It seemed to confront him everywhere he went that day; either en route a location or at the destination .
At the ATM, he noticed the absence of the expected queues as he manoeuvered into a suitable parking spot.Two people waited their turns.
Parked to the right was a car with its bonnet opened and its owner, a woman, leaning on it. Not part of the money- withdrawing category, it was obvious what had happened to her car.
The sparse gathering made it easy to notice the oddity amongst them. A woman – youngish, agile, alert – with a baby strapped to her back. Odd because she seemed to be loitering. Neither coming nor going. Just there, like an indecision.
He thought nothing of her as he headed towards an unoccupied machine, but noticed from the periphery of his vision as she suddenly accompanied the man who had just vacated the space he was about to use.
Minutes after he was through with his business, the lady appeared again; this time by his side as he made to re -enter his car. The leaning lady by the car was witness as he pointedly ignored the one by his door. By now, he had deduced why she hadn’t quite fit into the scene, why she stood out.
And she was bold about it as her fingers, firmly wrapped about the door handle, prevented him from closing the door behind him, requesting (no, demanding) for a minute of his time (in grammatically correct sentences to his observation).
‘I don’t have a minute.’ He told her evenly before shutting the door and kicking the engine to life.
There was a church right next to the ATM; how about she approached its members and plead her case? He thought as he slowly reversed onto the road. And as for lady leaner, she could save her disapproving stare for someone who cared. Or better still, proffer help to her fellow woman.
At the bakery, the young man who accosted (for want of a better word) him was brash and arrogant about it. ‘Gimme money make I chop!’ Like he’d saved some of his with Dele a while ago, and was merely requesting for that which was rightfully his.
Dele didn’t deign him with a reply, or a glance. It wasn’t worth the effort. This second encounter had the hairs on the back of his head on the rise.
On the way to his final destination, well – tarred roads made short work of the drive until about 1000yards to go where an aberration occurred. A sandy patch housing two dangerous -looking depressions slowed his pace. He came to a halt in front of a flimsy rope that acted as a barrier.
One of the three young men, at the end of the rope, stuttered towards him, greeting in the Yoruba language. Scratch that. He hailed him loudly. ‘Baba ooo!’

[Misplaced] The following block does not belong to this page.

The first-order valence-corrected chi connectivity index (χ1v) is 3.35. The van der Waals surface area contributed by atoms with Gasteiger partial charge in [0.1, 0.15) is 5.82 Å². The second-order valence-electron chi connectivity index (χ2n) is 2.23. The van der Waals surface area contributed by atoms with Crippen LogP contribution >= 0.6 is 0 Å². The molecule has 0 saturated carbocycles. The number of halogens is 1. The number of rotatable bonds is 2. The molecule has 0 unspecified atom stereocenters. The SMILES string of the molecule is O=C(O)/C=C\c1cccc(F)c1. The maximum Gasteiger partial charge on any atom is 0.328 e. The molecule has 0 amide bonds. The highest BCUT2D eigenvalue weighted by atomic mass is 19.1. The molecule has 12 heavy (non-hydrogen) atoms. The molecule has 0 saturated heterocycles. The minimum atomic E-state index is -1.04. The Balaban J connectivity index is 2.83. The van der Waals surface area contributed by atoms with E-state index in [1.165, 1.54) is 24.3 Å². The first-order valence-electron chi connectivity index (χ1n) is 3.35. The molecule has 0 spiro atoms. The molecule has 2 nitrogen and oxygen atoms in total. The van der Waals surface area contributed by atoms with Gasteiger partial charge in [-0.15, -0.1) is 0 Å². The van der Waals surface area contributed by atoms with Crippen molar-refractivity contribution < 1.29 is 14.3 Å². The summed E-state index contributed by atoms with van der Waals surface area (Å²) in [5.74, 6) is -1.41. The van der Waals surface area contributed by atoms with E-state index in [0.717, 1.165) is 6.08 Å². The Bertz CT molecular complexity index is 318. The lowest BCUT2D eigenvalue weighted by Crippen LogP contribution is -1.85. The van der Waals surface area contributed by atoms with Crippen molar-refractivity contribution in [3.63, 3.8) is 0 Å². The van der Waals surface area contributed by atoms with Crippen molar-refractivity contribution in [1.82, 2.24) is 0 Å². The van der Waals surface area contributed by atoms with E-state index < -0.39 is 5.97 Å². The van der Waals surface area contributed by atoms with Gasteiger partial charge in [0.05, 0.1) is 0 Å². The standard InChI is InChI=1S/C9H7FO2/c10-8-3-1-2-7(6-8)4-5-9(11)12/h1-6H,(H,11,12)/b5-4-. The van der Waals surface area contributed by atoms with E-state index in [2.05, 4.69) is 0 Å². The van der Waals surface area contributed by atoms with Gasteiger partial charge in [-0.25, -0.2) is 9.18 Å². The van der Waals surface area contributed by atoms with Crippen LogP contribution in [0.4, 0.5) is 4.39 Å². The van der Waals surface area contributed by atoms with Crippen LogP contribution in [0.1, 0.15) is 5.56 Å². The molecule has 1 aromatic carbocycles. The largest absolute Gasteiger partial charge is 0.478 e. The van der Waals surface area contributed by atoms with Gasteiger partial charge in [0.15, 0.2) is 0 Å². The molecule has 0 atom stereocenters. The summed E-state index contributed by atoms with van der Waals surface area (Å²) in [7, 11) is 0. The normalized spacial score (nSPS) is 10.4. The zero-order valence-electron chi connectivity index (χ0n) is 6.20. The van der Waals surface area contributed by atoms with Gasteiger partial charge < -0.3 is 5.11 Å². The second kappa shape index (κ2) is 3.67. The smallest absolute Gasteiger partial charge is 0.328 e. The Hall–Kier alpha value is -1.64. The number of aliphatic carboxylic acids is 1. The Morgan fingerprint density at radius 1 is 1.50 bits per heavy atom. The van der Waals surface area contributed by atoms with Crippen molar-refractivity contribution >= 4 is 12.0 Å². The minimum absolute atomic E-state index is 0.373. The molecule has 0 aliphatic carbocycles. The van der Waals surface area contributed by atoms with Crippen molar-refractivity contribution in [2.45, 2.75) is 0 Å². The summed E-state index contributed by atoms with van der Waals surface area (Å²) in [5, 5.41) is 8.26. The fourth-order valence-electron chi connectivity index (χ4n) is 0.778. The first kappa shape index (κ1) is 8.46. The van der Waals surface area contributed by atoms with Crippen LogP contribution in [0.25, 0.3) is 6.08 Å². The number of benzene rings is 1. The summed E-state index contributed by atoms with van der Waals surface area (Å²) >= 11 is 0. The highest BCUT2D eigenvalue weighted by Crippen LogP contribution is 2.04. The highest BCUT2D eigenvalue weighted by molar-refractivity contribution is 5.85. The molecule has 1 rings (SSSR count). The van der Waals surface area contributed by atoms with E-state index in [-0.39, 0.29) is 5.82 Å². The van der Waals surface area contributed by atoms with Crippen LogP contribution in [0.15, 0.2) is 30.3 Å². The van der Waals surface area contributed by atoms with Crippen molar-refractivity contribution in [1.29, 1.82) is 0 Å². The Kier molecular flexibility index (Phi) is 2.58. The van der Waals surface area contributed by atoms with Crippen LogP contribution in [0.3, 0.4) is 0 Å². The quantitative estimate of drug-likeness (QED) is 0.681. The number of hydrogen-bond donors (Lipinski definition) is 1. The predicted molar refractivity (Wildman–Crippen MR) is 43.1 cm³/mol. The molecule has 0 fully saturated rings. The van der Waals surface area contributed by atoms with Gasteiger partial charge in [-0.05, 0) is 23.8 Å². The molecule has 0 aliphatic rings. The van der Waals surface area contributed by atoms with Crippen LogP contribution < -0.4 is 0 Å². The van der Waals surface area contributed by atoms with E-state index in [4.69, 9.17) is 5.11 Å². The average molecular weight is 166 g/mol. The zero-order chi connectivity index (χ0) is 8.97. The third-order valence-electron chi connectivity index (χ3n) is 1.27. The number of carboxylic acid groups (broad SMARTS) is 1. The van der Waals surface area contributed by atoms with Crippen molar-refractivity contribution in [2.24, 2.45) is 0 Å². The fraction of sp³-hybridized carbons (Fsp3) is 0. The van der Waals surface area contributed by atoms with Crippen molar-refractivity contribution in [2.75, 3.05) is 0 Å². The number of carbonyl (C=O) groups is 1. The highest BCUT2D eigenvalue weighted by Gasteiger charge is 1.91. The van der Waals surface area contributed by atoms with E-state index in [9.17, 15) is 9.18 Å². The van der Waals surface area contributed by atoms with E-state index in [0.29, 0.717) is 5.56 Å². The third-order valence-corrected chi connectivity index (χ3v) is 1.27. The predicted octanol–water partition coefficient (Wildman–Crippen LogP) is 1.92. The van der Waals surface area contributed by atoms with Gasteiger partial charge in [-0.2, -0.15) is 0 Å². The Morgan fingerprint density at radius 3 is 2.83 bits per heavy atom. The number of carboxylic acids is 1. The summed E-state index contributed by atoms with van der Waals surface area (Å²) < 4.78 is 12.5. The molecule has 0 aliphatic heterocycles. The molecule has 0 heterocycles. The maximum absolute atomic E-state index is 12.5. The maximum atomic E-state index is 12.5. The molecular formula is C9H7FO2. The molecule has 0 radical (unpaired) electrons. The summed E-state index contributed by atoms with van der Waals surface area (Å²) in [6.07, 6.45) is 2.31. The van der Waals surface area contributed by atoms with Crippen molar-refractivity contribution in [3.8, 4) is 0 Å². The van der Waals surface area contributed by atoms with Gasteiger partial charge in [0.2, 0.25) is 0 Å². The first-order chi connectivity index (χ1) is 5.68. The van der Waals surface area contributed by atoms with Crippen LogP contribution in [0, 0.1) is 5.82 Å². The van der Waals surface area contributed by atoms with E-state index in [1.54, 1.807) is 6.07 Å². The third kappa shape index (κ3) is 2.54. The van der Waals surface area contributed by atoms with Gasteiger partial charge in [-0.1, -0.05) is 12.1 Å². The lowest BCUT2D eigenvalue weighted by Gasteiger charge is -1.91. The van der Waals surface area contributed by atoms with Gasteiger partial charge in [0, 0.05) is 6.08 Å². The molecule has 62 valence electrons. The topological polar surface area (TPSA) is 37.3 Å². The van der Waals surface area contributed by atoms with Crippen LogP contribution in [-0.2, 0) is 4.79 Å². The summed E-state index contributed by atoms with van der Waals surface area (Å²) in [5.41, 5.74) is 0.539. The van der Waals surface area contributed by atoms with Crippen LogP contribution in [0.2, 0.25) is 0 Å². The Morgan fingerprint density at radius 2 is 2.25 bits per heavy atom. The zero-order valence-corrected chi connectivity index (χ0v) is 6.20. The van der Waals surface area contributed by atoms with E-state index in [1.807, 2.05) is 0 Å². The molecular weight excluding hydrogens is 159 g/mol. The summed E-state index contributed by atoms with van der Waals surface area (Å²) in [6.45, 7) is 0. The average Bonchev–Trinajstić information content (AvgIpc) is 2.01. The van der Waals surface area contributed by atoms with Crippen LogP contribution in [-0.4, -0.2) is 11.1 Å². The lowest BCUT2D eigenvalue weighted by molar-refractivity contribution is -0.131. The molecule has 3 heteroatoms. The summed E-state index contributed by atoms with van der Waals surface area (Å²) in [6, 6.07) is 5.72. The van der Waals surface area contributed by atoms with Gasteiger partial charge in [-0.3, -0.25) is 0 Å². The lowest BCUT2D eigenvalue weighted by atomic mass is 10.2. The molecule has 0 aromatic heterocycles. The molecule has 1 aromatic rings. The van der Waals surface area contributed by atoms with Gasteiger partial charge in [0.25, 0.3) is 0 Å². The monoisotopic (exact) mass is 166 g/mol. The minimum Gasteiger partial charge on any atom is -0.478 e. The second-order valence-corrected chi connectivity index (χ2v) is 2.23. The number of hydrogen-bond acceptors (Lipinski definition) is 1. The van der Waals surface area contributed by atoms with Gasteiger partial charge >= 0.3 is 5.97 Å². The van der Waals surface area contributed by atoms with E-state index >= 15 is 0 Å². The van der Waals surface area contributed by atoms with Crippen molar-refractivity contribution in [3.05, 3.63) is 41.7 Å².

This was not the first , second or third time he was taking this route. He knew it like the back of his hand.
Initially, he had wondered about the bad spot. The even stretches of road before and after it. Then there it was like a sore on an otherwise smooth forehead.
By his next trip, he was certain it was no coincidence – the patch, the young men- and decided not to fund any slouchiness amongst these who had proclaimed themselves guardians of the spot. When in fact they were responsible for the continued state it was, and always would be if not stopped in their tracks.
No praise- singing or ethnic alliance was going to make him part with a single naira. And he told them that much: ‘kosi owo lowo mi ni bi yi’. Then he slowly eased his foot off the brake pad.
He didn’t begrudge their right to solicit for alms; it was their prerogative. It was the fact that so many young , agile people – men and women alike – were resorting to it out of, in his opinion, laziness. It was becoming a vocation of sorts amongst them. In less than two hours, he had come in contact with five.
Hard work never killed anyone
The vulcanizer on his street was in his late 40s or early 50s . Yet the scrawny – looking man was at his corner,under a tree, from Sunday to Sunday fixing tyres.
The woman who sold fruits at the beginning of the street was no spring chicken either. Probably had teenage children to care for but she was exposed to the elements daily while selling her goods.
Amongst the market women were grandparents. Some with limps, waist pains or hip issues using their last strength to eek out a living.
Then why, for heaven’s sake, were so many blessed with youth and vitality begging their own way to daily living???
If he remembered correctly, hard work still paid. And it hadn’t gone out of style. At least not yet.
When he was growing up and helping out in his mother’s shop, she’d always warn him and his siblings: Never give money to any beggar who appeared at the shop’s entrance with his mental and physical faculties intact. Tell him to go do sort of work. Earn a living. Preserve his dignity instead of looking for handouts, that were sometimes disdainfully given.
And that would form his response the next time some young, able-bodied person begged across his path.